Long in the crosshairs of authoritarian actors, a variety of tools relied on to circumvent censorship have recently been met with a new wave of aggressive tactics to limit or prevent their adoption. In particular, China has successfully pressured Apple to remove circumvention apps and ordered the nation’s largest telecommunications companies to prevent the operation of popular circumvention tools, while Russia has passed a law requiring circumvention tools to prevent their users from accessing any of the websites the government has blocked.
These developments further highlight to OTF the importance of advancing technical mechanisms that ensure freedom of communication for repressed populations. We need your ideas, expertise and passion to do so.
Numerous promising technical approaches have been developed that overcame previous attempts by censors such as obfs4, domain fronting, Shadowsocks, Streisand and Snowflake. Many of these circumvention techniques continue to provide access in repressive environments. Nonetheless, as the risks associated with circumventing censorship become more prominent, formal, and institutionalized, minimizing a government’s ability to identify users relying on this technology, in addition to circumventing censorship, has grown in importance. We encourage those investigating or developing these next-generation solutions to seek OTF support.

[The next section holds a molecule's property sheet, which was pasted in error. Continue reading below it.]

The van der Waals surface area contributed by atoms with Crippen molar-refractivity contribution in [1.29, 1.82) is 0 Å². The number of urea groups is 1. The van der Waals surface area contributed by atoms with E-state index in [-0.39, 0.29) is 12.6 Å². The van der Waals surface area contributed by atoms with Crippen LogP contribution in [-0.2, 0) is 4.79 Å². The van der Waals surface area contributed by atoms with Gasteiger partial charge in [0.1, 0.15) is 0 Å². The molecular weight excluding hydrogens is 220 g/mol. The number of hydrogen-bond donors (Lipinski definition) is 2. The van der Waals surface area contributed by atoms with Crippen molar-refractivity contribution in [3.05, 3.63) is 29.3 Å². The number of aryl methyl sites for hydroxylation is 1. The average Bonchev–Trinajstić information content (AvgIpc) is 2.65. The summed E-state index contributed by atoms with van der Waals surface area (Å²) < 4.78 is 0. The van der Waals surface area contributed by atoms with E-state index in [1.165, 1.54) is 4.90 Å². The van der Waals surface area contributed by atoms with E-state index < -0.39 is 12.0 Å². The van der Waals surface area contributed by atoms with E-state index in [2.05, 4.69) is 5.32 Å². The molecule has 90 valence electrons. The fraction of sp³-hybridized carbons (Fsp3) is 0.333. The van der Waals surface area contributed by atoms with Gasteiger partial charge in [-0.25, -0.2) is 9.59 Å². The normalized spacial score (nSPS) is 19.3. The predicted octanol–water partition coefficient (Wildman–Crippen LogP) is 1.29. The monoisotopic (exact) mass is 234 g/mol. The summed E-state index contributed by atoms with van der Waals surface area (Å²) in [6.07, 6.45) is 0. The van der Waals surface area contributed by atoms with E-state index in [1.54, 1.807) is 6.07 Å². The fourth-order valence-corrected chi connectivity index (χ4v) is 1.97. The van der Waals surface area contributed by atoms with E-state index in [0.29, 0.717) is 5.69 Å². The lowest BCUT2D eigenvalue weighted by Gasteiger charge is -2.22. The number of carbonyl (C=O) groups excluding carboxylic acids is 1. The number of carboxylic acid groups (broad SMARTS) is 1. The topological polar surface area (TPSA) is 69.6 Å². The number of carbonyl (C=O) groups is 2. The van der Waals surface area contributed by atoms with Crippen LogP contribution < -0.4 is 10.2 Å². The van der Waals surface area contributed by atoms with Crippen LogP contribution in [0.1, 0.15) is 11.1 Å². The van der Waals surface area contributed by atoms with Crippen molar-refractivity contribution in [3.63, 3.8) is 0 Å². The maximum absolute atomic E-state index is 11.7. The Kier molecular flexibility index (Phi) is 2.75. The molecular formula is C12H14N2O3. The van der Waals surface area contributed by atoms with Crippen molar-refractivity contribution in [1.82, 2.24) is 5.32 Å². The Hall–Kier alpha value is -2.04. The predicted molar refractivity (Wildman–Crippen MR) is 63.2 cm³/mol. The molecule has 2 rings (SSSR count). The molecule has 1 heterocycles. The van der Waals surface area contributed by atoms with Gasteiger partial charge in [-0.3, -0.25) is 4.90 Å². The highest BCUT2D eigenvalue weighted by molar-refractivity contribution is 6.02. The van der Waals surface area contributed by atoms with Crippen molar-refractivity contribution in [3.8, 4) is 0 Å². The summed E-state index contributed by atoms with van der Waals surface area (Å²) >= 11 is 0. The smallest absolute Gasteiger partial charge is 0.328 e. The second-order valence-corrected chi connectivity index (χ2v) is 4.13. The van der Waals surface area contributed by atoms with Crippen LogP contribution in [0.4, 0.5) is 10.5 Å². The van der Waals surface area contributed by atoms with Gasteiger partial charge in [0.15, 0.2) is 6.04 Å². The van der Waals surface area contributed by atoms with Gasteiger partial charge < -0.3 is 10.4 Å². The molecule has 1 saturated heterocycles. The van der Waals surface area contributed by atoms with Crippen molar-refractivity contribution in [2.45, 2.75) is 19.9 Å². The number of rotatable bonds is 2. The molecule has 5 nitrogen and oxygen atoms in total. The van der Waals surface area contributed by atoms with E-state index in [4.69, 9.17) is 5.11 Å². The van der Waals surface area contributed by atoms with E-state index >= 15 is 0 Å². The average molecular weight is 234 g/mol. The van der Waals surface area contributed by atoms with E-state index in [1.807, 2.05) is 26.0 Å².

Continued advances in innovative design and distribution strategies that increase the ease with which users can adopt these solutions are also needed. If you have ideas on how to better assist ordinary internet users overcome censorship and freely access content, we want to hear them. This includes third party integrations that do not require users to perform any setup or configuration and publisher based solutions OTF has highlighted previously. These efforts have taken on a new level of complexity and importance with the companies controlling the mobile ecosystem acquiescing to government pressure. Additional creative solutions are needed that adapt to this changing landscape.
OTF has various funds and labs that allow the program to facilitate advancement in these areas. These include:
Internet Freedom Fund – This fund serves as OTF’s primary vehicle to receive applications. If none of the other initiatives suit your project, this is the best place to submit it. Applications can request as little at $10,000 or as much as $900,000.
Rapid Response Fund – This fund focused on responding to immediate threats to Internet freedom. Applications should be time bound and in direct response to an ongoing censorship event. Applications can be for no more than $50,000.
Core Infrastructure Fund – This is an appropriate vehicle for those looking to build the foundational technology that could be integrated by third parties rather than creating a tool to serve end users directly.
Information Controls Fellowship – This program places individual researchers with appropriate host organizations to carry out research including to analyze new forms of censorship and develop new mechanisms to overcome them. We offer 3, 6 and 12 month fellowships.
Red Team Lab – Circumvention tools, especially those seeking to provide security in addition to access, can apply here to have a professional security audit performed that details vulnerabilities and offers potential mitigations.
Usability Lab – This OTF Lab is relaunching soon and will offer the opportunity to have an analysis of a proposed or existing tool to determine how it can better accommodate non-technical and non-western users.